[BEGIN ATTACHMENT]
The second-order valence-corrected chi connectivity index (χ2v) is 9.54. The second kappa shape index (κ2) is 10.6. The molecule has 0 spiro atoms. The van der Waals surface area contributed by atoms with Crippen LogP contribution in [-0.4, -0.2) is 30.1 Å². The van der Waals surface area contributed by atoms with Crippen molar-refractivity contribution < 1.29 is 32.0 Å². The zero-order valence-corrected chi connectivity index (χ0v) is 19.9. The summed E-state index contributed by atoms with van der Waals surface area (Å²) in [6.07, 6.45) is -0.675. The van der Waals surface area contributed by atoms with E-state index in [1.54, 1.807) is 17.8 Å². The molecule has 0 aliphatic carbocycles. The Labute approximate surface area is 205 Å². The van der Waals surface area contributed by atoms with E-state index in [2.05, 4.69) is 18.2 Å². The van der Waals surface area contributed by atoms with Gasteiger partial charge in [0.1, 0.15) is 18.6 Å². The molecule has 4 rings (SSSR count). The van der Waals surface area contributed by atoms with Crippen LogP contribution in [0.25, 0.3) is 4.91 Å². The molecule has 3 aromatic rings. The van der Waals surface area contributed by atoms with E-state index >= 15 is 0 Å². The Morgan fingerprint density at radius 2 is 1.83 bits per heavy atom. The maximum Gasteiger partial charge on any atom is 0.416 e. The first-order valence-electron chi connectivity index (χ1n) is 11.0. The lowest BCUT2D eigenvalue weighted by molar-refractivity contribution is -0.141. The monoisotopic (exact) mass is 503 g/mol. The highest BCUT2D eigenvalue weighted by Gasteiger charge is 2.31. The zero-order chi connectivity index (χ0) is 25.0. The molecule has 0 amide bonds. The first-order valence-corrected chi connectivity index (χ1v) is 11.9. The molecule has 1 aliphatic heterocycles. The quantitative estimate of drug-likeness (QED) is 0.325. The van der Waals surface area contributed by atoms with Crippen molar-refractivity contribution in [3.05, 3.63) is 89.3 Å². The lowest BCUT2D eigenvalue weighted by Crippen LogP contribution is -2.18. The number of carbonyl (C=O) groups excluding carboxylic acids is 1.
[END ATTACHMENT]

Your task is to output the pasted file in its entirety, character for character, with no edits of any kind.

The second-order valence-corrected chi connectivity index (χ2v) is 9.54. The second kappa shape index (κ2) is 10.6. The molecule has 0 spiro atoms. The van der Waals surface area contributed by atoms with Crippen LogP contribution in [-0.4, -0.2) is 30.1 Å². The van der Waals surface area contributed by atoms with Crippen molar-refractivity contribution < 1.29 is 32.0 Å². The zero-order valence-corrected chi connectivity index (χ0v) is 19.9. The summed E-state index contributed by atoms with van der Waals surface area (Å²) in [6.07, 6.45) is -0.675. The van der Waals surface area contributed by atoms with E-state index in [1.54, 1.807) is 17.8 Å². The molecule has 0 aliphatic carbocycles. The Labute approximate surface area is 205 Å². The van der Waals surface area contributed by atoms with E-state index in [2.05, 4.69) is 18.2 Å². The van der Waals surface area contributed by atoms with Gasteiger partial charge in [0.1, 0.15) is 18.6 Å². The molecule has 4 rings (SSSR count). The van der Waals surface area contributed by atoms with Crippen LogP contribution in [0.25, 0.3) is 4.91 Å². The molecule has 3 aromatic rings. The van der Waals surface area contributed by atoms with E-state index >= 15 is 0 Å². The Morgan fingerprint density at radius 2 is 1.83 bits per heavy atom. The maximum Gasteiger partial charge on any atom is 0.416 e. The first-order valence-electron chi connectivity index (χ1n) is 11.0. The lowest BCUT2D eigenvalue weighted by molar-refractivity contribution is -0.141. The monoisotopic (exact) mass is 503 g/mol. The highest BCUT2D eigenvalue weighted by Gasteiger charge is 2.31. The zero-order chi connectivity index (χ0) is 25.0. The molecule has 0 amide bonds. The first-order valence-corrected chi connectivity index (χ1v) is 11.9. The molecule has 1 aliphatic heterocycles. The quantitative estimate of drug-likeness (QED) is 0.325. The van der Waals surface area contributed by atoms with Crippen molar-refractivity contribution in [3.05, 3.63) is 89.3 Å². The lowest BCUT2D eigenvalue weighted by Crippen LogP contribution is -2.18. The number of carbonyl (C=O) groups excluding carboxylic acids is 1.